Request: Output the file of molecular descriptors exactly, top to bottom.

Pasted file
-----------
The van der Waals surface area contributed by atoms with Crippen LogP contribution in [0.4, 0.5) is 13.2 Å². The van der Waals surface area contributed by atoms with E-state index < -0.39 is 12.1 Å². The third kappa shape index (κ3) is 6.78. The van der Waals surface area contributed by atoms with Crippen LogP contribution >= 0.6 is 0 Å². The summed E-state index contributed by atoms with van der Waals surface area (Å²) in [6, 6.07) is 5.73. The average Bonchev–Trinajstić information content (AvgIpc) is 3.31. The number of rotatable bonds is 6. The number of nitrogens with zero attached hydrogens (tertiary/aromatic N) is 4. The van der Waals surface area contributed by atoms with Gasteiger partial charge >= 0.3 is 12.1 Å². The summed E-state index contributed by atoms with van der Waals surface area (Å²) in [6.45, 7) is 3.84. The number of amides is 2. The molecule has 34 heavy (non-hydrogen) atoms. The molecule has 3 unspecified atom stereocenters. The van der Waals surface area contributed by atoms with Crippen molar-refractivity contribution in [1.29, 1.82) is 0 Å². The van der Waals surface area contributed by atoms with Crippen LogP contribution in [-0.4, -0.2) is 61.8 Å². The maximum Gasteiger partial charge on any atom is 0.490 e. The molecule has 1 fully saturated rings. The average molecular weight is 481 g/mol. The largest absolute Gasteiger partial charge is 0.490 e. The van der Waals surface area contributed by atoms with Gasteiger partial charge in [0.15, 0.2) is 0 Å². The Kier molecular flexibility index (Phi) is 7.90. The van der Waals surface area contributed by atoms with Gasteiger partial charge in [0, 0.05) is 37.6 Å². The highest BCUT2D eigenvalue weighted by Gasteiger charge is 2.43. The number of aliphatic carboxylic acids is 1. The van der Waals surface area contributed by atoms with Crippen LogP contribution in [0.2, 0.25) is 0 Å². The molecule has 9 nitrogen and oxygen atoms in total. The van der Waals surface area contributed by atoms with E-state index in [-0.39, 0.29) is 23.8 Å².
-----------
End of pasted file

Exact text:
The van der Waals surface area contributed by atoms with Crippen LogP contribution in [0.4, 0.5) is 13.2 Å². The van der Waals surface area contributed by atoms with E-state index < -0.39 is 12.1 Å². The third kappa shape index (κ3) is 6.78. The van der Waals surface area contributed by atoms with Crippen LogP contribution >= 0.6 is 0 Å². The summed E-state index contributed by atoms with van der Waals surface area (Å²) in [6, 6.07) is 5.73. The average Bonchev–Trinajstić information content (AvgIpc) is 3.31. The number of rotatable bonds is 6. The number of nitrogens with zero attached hydrogens (tertiary/aromatic N) is 4. The van der Waals surface area contributed by atoms with Gasteiger partial charge >= 0.3 is 12.1 Å². The summed E-state index contributed by atoms with van der Waals surface area (Å²) in [6.45, 7) is 3.84. The number of amides is 2. The molecule has 34 heavy (non-hydrogen) atoms. The molecule has 3 unspecified atom stereocenters. The van der Waals surface area contributed by atoms with Crippen molar-refractivity contribution in [1.29, 1.82) is 0 Å². The van der Waals surface area contributed by atoms with Crippen LogP contribution in [-0.4, -0.2) is 61.8 Å². The maximum Gasteiger partial charge on any atom is 0.490 e. The molecule has 1 fully saturated rings. The average molecular weight is 481 g/mol. The largest absolute Gasteiger partial charge is 0.490 e. The van der Waals surface area contributed by atoms with Gasteiger partial charge in [0.15, 0.2) is 0 Å². The Kier molecular flexibility index (Phi) is 7.90. The van der Waals surface area contributed by atoms with Gasteiger partial charge in [0, 0.05) is 37.6 Å². The highest BCUT2D eigenvalue weighted by Gasteiger charge is 2.43. The number of aliphatic carboxylic acids is 1. The van der Waals surface area contributed by atoms with Crippen LogP contribution in [0.2, 0.25) is 0 Å². The molecule has 9 nitrogen and oxygen atoms in total. The van der Waals surface area contributed by atoms with E-state index in [-0.39, 0.29) is 23.8 Å².